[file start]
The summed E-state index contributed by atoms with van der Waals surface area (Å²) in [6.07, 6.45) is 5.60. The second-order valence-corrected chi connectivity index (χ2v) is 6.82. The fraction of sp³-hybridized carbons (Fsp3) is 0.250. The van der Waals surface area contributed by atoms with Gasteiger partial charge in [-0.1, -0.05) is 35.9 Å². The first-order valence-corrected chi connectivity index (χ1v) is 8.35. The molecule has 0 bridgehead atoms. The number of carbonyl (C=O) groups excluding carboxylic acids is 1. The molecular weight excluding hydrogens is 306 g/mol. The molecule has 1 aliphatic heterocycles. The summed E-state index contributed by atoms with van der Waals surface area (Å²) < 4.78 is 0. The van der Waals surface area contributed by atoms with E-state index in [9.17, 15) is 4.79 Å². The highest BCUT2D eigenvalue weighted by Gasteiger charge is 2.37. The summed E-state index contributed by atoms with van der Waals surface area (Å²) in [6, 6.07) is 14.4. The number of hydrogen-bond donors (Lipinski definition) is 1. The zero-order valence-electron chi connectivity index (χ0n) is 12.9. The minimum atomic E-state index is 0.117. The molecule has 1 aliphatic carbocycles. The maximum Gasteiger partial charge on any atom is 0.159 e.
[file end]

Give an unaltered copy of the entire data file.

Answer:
The summed E-state index contributed by atoms with van der Waals surface area (Å²) in [6.07, 6.45) is 5.60. The second-order valence-corrected chi connectivity index (χ2v) is 6.82. The fraction of sp³-hybridized carbons (Fsp3) is 0.250. The van der Waals surface area contributed by atoms with Gasteiger partial charge in [-0.1, -0.05) is 35.9 Å². The first-order valence-corrected chi connectivity index (χ1v) is 8.35. The molecule has 0 bridgehead atoms. The number of carbonyl (C=O) groups excluding carboxylic acids is 1. The molecular weight excluding hydrogens is 306 g/mol. The molecule has 1 aliphatic heterocycles. The summed E-state index contributed by atoms with van der Waals surface area (Å²) < 4.78 is 0. The van der Waals surface area contributed by atoms with E-state index in [9.17, 15) is 4.79 Å². The highest BCUT2D eigenvalue weighted by Gasteiger charge is 2.37. The summed E-state index contributed by atoms with van der Waals surface area (Å²) in [6, 6.07) is 14.4. The number of hydrogen-bond donors (Lipinski definition) is 1. The zero-order valence-electron chi connectivity index (χ0n) is 12.9. The minimum atomic E-state index is 0.117. The molecule has 1 aliphatic carbocycles. The maximum Gasteiger partial charge on any atom is 0.159 e.